(Masterpieces of World Literature, Critical Edition)

Calvino appropriately sets The Baron in the Trees, his tale of the rebellious and eccentric Baron Cosimo Rondo, in the late eighteenth century—the uneasy transitional period from Enlightenment to Romanticism. The elegance, inventiveness, and practicality with which Cosimo (only twelve when he climbs into the trees) adapts to and improves upon his condition illustrate the Enlightenment’s faith in reason, progress, and perfectibility. Cosimo’s self-indulgence, “superhuman tenacity,” and feral lifestyle, on the other hand, suggest the egotism, extravagance, and primitivism of Romantic sensibility.

Elevated above the world, Cosimo enters a familiar reality made strange, in which “branches spread out like the tentacles of extraordinary animals, and the plants on the ground opened up stars of fretted leaves like the green skins of reptiles.” Stranger yet are the people he encounters: ragamuffin fruit thieves, murderous Moors, plotting Jesuits, literate brigands, exiled Spaniards, and even the great Napoleon I himself. Each seems more curious than the other.

It is Cosimo who is the most unusual of the lot. As Biagio, the narrator and Cosimo’s brother, remarks, the locals consider him mad: “I am not talking only of his determination to live up there, but of the various oddities of his character; and no one considered him other than an original.” Original in his persistent aloofness and nonconformity, Cosimo is also unique...

(The entire section is 541 words.)


(Literary Essentials: World Fiction)

Set in the peaceful valley of Ombrosa during the period of intellectual and social ferment which characterized the Age of Reason, Italo Calvino’s The Baron in the Trees relates the story of Cosimo Piovasco di Rondò, heir to the immense estate of the Piovasci. Cosimo rebels against the rule-burdened atmosphere in which he is reared by climbing into the trees on his family’s estate at the age of twelve and remaining there for the rest of his life. His refusal to eat the snail soup and main course of snails prepared by his sister Battista is the issue which sends him into the trees, but he soon decides to make them his permanent home.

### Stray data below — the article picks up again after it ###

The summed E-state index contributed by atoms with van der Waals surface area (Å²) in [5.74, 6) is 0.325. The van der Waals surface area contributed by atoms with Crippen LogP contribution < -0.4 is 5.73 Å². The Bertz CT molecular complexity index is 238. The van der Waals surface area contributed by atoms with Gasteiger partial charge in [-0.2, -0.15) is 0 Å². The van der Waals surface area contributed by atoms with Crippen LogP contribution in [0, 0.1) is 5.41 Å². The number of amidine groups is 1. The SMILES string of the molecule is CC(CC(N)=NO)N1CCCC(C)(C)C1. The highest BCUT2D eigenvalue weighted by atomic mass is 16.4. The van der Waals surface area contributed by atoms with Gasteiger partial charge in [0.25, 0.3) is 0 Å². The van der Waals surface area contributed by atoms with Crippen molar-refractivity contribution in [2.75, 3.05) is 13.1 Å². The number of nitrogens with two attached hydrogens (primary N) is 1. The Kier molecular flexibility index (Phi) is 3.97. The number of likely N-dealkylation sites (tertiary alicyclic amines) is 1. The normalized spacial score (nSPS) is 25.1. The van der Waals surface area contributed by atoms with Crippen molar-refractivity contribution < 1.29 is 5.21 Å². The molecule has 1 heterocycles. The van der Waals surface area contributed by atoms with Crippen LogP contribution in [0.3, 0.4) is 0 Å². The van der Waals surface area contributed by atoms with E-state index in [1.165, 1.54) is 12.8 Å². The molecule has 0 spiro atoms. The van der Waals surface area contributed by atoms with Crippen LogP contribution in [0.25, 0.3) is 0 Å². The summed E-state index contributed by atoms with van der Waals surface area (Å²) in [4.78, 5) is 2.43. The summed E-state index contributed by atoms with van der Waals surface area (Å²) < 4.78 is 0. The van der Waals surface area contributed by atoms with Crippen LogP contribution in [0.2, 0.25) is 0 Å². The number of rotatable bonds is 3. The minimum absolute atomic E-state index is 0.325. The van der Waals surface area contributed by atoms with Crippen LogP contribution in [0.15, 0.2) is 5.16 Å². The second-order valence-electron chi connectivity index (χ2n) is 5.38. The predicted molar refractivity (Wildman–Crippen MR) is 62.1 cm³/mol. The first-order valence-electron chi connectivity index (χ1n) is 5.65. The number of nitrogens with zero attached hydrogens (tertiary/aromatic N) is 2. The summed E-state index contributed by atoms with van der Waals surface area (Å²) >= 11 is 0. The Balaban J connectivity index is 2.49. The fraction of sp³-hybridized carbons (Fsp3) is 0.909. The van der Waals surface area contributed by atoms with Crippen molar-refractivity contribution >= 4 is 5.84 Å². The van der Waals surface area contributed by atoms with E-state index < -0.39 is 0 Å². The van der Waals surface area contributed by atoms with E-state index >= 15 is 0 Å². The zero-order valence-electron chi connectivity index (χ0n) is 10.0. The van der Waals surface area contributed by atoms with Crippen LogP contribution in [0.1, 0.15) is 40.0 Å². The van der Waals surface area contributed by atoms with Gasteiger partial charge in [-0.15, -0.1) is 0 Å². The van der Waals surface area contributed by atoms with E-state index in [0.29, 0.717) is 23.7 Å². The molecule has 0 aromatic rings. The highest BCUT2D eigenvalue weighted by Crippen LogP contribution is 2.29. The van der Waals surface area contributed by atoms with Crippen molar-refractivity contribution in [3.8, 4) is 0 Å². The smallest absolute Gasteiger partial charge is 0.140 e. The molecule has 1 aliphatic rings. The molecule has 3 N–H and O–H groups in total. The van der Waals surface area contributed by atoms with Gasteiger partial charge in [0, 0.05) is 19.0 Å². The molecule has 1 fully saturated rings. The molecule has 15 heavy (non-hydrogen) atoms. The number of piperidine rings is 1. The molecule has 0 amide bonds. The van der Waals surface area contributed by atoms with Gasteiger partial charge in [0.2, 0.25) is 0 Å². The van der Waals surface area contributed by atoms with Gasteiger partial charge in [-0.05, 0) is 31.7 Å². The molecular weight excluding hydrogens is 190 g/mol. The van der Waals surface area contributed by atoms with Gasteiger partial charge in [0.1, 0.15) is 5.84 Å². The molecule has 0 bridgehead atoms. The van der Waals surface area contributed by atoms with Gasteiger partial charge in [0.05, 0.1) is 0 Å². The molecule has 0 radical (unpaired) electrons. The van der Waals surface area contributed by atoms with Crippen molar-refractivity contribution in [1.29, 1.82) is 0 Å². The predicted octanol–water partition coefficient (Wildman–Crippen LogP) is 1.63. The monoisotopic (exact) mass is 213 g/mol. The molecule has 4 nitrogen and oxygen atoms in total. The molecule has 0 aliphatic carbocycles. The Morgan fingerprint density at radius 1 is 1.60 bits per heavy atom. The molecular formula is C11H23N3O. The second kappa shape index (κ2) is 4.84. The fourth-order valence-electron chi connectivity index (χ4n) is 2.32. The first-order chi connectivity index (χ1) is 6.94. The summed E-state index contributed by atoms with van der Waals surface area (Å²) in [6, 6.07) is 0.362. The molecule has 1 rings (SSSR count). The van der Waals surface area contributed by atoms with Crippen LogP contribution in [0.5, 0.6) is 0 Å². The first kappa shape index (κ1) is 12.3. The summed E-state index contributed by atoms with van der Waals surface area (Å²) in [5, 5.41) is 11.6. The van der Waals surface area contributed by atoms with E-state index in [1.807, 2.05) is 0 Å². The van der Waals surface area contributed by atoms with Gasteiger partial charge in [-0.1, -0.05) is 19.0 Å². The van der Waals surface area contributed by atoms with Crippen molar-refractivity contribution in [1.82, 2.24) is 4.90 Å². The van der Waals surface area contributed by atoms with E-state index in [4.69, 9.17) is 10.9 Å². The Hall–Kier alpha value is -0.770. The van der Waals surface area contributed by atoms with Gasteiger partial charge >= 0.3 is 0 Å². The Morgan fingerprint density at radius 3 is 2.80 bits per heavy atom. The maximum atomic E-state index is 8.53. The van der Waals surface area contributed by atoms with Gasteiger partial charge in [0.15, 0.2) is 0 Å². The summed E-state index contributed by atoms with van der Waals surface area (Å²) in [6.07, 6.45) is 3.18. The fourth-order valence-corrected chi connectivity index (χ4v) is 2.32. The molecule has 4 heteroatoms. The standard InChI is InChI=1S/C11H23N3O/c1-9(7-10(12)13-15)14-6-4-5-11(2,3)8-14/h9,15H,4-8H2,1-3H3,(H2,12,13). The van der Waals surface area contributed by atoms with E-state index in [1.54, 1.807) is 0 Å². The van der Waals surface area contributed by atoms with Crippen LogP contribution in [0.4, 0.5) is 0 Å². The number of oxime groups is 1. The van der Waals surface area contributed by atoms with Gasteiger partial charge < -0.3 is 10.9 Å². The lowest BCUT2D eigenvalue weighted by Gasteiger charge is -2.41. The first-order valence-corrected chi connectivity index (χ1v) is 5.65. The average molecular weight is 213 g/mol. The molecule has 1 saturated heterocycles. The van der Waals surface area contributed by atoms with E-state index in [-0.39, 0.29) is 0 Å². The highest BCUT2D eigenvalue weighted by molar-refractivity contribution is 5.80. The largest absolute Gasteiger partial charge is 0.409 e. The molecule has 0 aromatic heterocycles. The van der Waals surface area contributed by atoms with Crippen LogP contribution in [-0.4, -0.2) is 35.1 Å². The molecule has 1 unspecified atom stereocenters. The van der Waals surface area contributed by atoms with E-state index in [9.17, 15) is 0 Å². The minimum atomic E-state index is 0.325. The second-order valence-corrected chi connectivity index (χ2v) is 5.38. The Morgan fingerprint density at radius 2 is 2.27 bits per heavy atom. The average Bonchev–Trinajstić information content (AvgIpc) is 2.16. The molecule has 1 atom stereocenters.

Cosimo’s family makes a few perfunctory attempts to get him down. His mother, nicknamed “the Generalessa” because of her Austrian military ancestry, worries at first about Cosimo’s falling. (His brother Biaggio, who becomes both observer of and commentator on Cosimo’s unusual way of life, finds this concern ironic, noting that it would not have bothered their mother in the least to see her sons under cannon fire.) Eventually, she rather enjoys catching sight of Cosimo in one tree or another through her telescope, and she sends him messages with her military signal flags.

Cosimo’s varied adventures in the trees make for enjoyable reading. At first these are boyish pranks, such as throwing a piece of bark at the boys’ pompous tutor, the Abbe Fauchelfleur, or hair-raising encounters with the “fruit thieves,” neighborhood boys who steal from the lush orchards in the area. One experience, however, has a lasting effect on Cosimo: meeting Violante (Viola) Ondariva. Their families have not spoken for years, but within minutes they are fast friends, and Viola is taken with Cosimo’s unusual way of life. She even helps him escape from the fruit thieves in the guise of “Sinforosa.”

Though Cosimo is a solitary figure, he does not avoid people. Indeed, as he matures, he provides useful services such as delivering messages. His agility allows him to pass easily from one tree to another, and,...

(The entire section is 850 words.)